We had an executive meeting planned for the 5th of November at our church in Eastridge, Mitchells Plain. I received a call in the morning asking if we could please postpone it - tonight there were Guy Fawkes celebrations and they wouldn't feel safe being out or in the church.

It is the first time I've been asked to cancel a meeting for reasons of safety.

The next day I saw the rubber on the road where cars had been performing high speed tricks outside the church. There were pictures in the paper of a car with its windows smashed in Tafelsig.

But where I stay in Westridge, Mitchells Plain, there were only the sounds of fireworks. Lots of them and loud! But no unruliness.

Mitchells Plain is far bigger than people tend to think. Tafelsig is a little corner of Mitchells Plain - the poorest corner and where people do hear gun shots. But most of Mitchells Plain is calm and respectable.

I worry a little that what we find in Tafelsig is creeping up to Eastridge, but I also know that the rest of Mitchells Plain will push back.

It would be nice if the outside world didn't see what happens in Tafelsig as if it is happening in the whole of Mitchells Plain! There is hope in this community. Just give us a chance.

Saturday, November 02, 2013

Truth For Truth's Sake

Since starting to work on my PhD I have been convinced that there is little value in "truth for truth's sake" in academia. I thought that research should lead to meaningful practical application and not arcane "how many angels can stand on the head of a pin" type discussions.

I think that I have been wrong. Two articles that I have read recently have made me stop and think. The first is from Scientific American and you can read the whole article here. It tells of a study of the results of reading 'good' literature on the reader's ability to empathise.

When study participants read non-fiction or nothing, their results were unimpressive. When they read excerpts of genre fiction, such as Danielle Steel’s The Sins of the Mother, their test results were dually insignificant. However, when they read literary fiction, such as The Round House by Louise Erdrich, their test results improved markedly—and, by implication, so did their capacity for empathy.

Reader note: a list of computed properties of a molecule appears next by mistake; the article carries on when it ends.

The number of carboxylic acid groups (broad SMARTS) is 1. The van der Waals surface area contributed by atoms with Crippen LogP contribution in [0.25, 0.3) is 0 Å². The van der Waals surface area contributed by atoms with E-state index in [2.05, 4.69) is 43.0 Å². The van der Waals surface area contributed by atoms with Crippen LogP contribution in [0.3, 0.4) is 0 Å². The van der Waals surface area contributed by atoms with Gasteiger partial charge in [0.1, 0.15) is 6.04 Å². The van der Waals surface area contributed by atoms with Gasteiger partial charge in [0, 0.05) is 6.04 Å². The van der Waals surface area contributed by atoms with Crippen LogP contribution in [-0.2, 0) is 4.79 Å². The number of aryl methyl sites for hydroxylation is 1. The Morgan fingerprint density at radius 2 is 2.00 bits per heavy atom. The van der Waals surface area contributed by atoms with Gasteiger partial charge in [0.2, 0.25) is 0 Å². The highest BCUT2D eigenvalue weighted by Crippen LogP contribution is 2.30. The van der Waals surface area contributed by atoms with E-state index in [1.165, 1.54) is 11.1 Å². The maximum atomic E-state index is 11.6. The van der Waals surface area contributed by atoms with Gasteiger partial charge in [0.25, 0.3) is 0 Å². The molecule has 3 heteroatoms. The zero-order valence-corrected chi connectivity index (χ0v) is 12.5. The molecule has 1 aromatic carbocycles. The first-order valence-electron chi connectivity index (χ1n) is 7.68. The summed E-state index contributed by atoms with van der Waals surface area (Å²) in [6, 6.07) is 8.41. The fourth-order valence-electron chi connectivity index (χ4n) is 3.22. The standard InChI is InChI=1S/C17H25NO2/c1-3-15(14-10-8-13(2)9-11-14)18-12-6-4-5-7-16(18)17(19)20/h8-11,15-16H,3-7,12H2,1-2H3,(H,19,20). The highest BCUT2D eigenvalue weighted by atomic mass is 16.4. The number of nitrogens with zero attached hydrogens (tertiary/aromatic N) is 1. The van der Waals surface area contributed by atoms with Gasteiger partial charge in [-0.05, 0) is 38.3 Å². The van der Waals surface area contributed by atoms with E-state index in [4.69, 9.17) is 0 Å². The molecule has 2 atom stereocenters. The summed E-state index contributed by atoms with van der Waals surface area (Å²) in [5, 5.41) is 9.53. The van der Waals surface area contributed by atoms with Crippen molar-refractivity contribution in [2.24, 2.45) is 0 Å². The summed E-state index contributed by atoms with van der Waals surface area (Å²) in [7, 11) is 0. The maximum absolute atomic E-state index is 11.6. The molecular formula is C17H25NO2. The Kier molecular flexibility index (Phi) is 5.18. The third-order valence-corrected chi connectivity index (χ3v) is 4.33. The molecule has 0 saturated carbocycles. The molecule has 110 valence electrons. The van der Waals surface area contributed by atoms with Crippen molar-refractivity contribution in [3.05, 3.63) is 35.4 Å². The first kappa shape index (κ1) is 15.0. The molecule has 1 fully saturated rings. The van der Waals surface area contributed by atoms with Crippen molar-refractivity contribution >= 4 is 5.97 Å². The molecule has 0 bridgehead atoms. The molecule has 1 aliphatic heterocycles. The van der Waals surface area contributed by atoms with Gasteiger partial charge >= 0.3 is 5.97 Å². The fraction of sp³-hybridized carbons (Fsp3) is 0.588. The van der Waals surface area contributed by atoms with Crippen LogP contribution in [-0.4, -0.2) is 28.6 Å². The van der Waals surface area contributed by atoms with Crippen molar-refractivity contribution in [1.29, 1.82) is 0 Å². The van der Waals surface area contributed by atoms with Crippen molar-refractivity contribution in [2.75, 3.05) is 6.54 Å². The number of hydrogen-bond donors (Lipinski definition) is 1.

This makes sense to me. I know that reading diverse, thoughtful books leads me to understand different people, personalities and cultures better, but I was not conscious of the extent of this until I watched myself over a few days. I would not have seen good literature as being practically useful, but rather of artistic value. And yet, if every Mitchell's Plain was to have a good dose of literature expanding their horisons (rather than music videos and 7de Laan!), how different could their worlds be?

The other article was the recent foreword to a book by Prof John Higgins written by JM Coetzee. He argues that universities should be producing critical thinkers who are able to question the status quo and see the shortcomings of things to which we have become used. Yet we water down that component into a short course or two and focus on skills that will build the (now never questioned or challenged) economy. It seems to me that this thinking is developed by engagement in questions that go beyond the immediately practical. Read the article here. Here is a quote from what he writes.

You argue - cogently - that allowing the transient needs of the economy to define the goals of higher education is a misguided and short­sighted policy: indispensable to a democratic society - indeed, to a vigorous national economy - is a critically literate citizenry competent to explore and interrogate the assumptions behind the paradigms of national and economic life reigning at any given moment. Without the ability to reflect on ourselves, you argue, we run a perennial risk of relaxing into complacent stasis. And only the neglected humanities can provide a training in such critical literacy.

There is value in truth for truth's sake - it teaches us to think and argue (constructively) and ultimately also to understand.